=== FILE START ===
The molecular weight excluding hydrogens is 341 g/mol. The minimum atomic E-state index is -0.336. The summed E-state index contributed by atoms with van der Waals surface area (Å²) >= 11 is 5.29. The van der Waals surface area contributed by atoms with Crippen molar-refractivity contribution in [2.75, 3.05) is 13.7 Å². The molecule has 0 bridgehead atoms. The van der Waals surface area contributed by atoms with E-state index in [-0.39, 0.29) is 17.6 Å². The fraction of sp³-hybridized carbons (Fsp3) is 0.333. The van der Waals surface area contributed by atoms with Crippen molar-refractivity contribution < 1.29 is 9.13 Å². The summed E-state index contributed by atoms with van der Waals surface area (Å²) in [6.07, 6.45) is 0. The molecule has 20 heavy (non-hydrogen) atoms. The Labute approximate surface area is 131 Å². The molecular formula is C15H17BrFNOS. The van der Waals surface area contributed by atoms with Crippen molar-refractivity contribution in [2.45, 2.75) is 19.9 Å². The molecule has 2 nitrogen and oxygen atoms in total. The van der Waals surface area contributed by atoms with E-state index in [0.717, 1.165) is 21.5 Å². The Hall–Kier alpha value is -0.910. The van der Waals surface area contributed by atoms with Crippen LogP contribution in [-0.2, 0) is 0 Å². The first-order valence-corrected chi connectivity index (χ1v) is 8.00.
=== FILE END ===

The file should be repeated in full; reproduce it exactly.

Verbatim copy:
The molecular weight excluding hydrogens is 341 g/mol. The minimum atomic E-state index is -0.336. The summed E-state index contributed by atoms with van der Waals surface area (Å²) >= 11 is 5.29. The van der Waals surface area contributed by atoms with Crippen molar-refractivity contribution in [2.75, 3.05) is 13.7 Å². The molecule has 0 bridgehead atoms. The van der Waals surface area contributed by atoms with E-state index in [-0.39, 0.29) is 17.6 Å². The fraction of sp³-hybridized carbons (Fsp3) is 0.333. The van der Waals surface area contributed by atoms with Crippen molar-refractivity contribution < 1.29 is 9.13 Å². The summed E-state index contributed by atoms with van der Waals surface area (Å²) in [6.07, 6.45) is 0. The molecule has 20 heavy (non-hydrogen) atoms. The Labute approximate surface area is 131 Å². The molecular formula is C15H17BrFNOS. The van der Waals surface area contributed by atoms with Crippen molar-refractivity contribution in [2.45, 2.75) is 19.9 Å². The molecule has 2 nitrogen and oxygen atoms in total. The van der Waals surface area contributed by atoms with E-state index in [0.717, 1.165) is 21.5 Å². The Hall–Kier alpha value is -0.910. The van der Waals surface area contributed by atoms with Crippen LogP contribution in [-0.2, 0) is 0 Å². The first-order valence-corrected chi connectivity index (χ1v) is 8.00.